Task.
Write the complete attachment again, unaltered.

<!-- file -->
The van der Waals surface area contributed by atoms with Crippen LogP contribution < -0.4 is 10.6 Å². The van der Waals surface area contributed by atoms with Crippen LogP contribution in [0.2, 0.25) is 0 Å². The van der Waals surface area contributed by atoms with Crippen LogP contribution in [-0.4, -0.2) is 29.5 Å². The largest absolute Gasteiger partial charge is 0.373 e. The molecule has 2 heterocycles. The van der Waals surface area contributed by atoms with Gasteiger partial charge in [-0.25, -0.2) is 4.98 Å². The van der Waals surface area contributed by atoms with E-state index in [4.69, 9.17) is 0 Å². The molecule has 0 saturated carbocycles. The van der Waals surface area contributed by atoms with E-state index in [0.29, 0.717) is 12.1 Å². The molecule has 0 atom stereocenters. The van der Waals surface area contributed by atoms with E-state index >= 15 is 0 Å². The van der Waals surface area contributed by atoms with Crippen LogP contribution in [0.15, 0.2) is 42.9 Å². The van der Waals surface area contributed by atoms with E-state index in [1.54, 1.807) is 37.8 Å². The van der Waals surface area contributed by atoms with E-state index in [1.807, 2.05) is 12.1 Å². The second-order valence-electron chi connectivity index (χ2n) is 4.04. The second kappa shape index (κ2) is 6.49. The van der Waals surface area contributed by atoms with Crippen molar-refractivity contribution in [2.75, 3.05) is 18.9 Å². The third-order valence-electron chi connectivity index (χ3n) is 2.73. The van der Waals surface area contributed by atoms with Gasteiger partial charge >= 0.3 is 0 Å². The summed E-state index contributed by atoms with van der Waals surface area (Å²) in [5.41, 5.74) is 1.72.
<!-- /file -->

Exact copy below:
The van der Waals surface area contributed by atoms with Crippen LogP contribution < -0.4 is 10.6 Å². The van der Waals surface area contributed by atoms with Crippen LogP contribution in [0.2, 0.25) is 0 Å². The van der Waals surface area contributed by atoms with Crippen LogP contribution in [-0.4, -0.2) is 29.5 Å². The largest absolute Gasteiger partial charge is 0.373 e. The molecule has 2 heterocycles. The van der Waals surface area contributed by atoms with Gasteiger partial charge in [-0.25, -0.2) is 4.98 Å². The van der Waals surface area contributed by atoms with E-state index in [4.69, 9.17) is 0 Å². The molecule has 0 saturated carbocycles. The van der Waals surface area contributed by atoms with E-state index in [0.29, 0.717) is 12.1 Å². The molecule has 0 atom stereocenters. The van der Waals surface area contributed by atoms with E-state index >= 15 is 0 Å². The van der Waals surface area contributed by atoms with Crippen LogP contribution in [0.15, 0.2) is 42.9 Å². The van der Waals surface area contributed by atoms with E-state index in [1.54, 1.807) is 37.8 Å². The van der Waals surface area contributed by atoms with E-state index in [1.807, 2.05) is 12.1 Å². The second-order valence-electron chi connectivity index (χ2n) is 4.04. The second kappa shape index (κ2) is 6.49. The van der Waals surface area contributed by atoms with Crippen molar-refractivity contribution in [2.75, 3.05) is 18.9 Å². The third-order valence-electron chi connectivity index (χ3n) is 2.73. The van der Waals surface area contributed by atoms with Gasteiger partial charge >= 0.3 is 0 Å². The summed E-state index contributed by atoms with van der Waals surface area (Å²) in [5.41, 5.74) is 1.72.